New York Times
POSTED: 01:30 a.m. HST, Sep 24, 2013
WASHINGTON » At the climax of each of the fiscal crises that have paralyzed the nation's capital since the Republican landslide of 2010, Sen. Mitch McConnell, the wily Kentuckian who leads the Senate Republicans, has stepped in to untangle the seemingly hopeless knots threatening the economy.
But as Congress trudges toward its next budget showdown, the Mr. Fix-It of Washington is looking more like its Invisible Man as he balances his leadership imperatives with his re-election.
"The House and the White House in the end will have to reach some kind of understanding on both these issues," McConnell said last week as he sat in his spacious Capitol office and looked toward Sept. 30, when much of the federal government runs out of money, and mid-October, when it exhausts its borrowing authority. "I don't intend to participate in any discussion, publicly or privately, that raises taxes or spends more than current law."
That may prove to be more threat than destiny. The taciturn lawmaker is known for playing his cards extremely close to his vest, and when he has swooped in to resolve impasses, he has usually come in late — more a closer than a middle reliever. But his decision to stay out of the budget fray is one of the central reasons a resolution seems distant at the moment.
Democrats and, increasingly, Republicans are complaining that the minority leader's absence from many of this year's most intense and consequential negotiations — from the immigration overhaul to the budget to a fight over internal rule changes that almost paralyzed the Senate — has created a power vacuum and left Democrats without a bargaining partner.
They worry that McConnell is too hamstrung by political concerns in the Capitol and back home in Kentucky. In Washington, a rebellious crop of new Republican senators, led by Ted Cruz of Texas, has rejected his compromising brand of politics. Cruz has led the charge to tie any further government financing to gutting President Barack Obama's health care law, a movement that has angered many veteran Republicans and brought the federal government to the brink of a shutdown.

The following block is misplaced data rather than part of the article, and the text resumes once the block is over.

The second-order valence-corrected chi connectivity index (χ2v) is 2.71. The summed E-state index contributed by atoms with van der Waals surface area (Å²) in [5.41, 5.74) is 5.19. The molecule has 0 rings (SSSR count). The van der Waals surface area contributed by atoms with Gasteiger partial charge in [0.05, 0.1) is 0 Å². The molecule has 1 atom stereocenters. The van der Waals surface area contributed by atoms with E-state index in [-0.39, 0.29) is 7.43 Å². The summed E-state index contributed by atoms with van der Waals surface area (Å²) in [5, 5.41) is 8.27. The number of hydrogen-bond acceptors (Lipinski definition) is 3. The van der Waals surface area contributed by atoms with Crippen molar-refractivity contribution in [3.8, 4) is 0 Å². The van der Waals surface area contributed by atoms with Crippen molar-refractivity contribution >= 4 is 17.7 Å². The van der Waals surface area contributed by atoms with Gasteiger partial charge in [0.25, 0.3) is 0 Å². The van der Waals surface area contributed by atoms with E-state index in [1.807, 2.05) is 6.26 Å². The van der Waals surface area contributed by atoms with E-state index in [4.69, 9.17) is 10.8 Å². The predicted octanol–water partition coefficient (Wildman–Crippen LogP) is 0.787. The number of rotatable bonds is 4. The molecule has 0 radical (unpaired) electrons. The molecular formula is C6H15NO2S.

On Monday, McConnell gave the first indication of how he will figure into the budget standoff, saying that he would support a House bill that denies financing for the health care law, putting him at odds with Cruz, who has encouraged his colleagues to filibuster the bill so Democrats cannot amend it.
And in Kentucky, the junior senator, Rand Paul, has largely set the agenda for a Tea Party-infused Republican Party there.
McConnell is dealing with an unwanted primary challenge from a well-financed Tea Party candidate who keeps telling Kentucky voters the senator is an establishment pawn.
McConnell is leading his challenger by a large margin in internal polls. But after Tea Party candidates rose from nowhere in the past two elections to beat veteran senators, McConnell is leaving nothing to chance.
"He's got an election," said Sen. Harry Reid of Nevada, the majority leader. "And that's his No. 1 concern. I hope we can work together on things, but we'll just have to wait and see."
What worries members of both parties is that efforts to work around McConnell and bridge the partisan disagreements over the budget, health care and taxes have failed.
Early this year, just off his re-election triumph, Obama tried to reach out to Senate Republicans beyond the leadership. This group, called the "sounding board," met repeatedly with the White House chief of staff, Denis McDonough, and other senior White House officials and came away with nothing.
Sen. Lindsey Graham, R.-S.C. and a member of that group, said what was lacking was the level of trust that would persuade the two sides to accept a deal that would be politically difficult for both sides' most dedicated activists to swallow. He said that Vice President Joe Biden and McConnell trusted each other. No other partners have emerged in McConnell's absence to fill "probably the biggest missing ingredient," Graham said.
Not one to enjoy small talk, McConnell rarely speaks at length during meetings. But his presence has become so spectral that some Democrats have taken to referring to him as "the man who isn't there."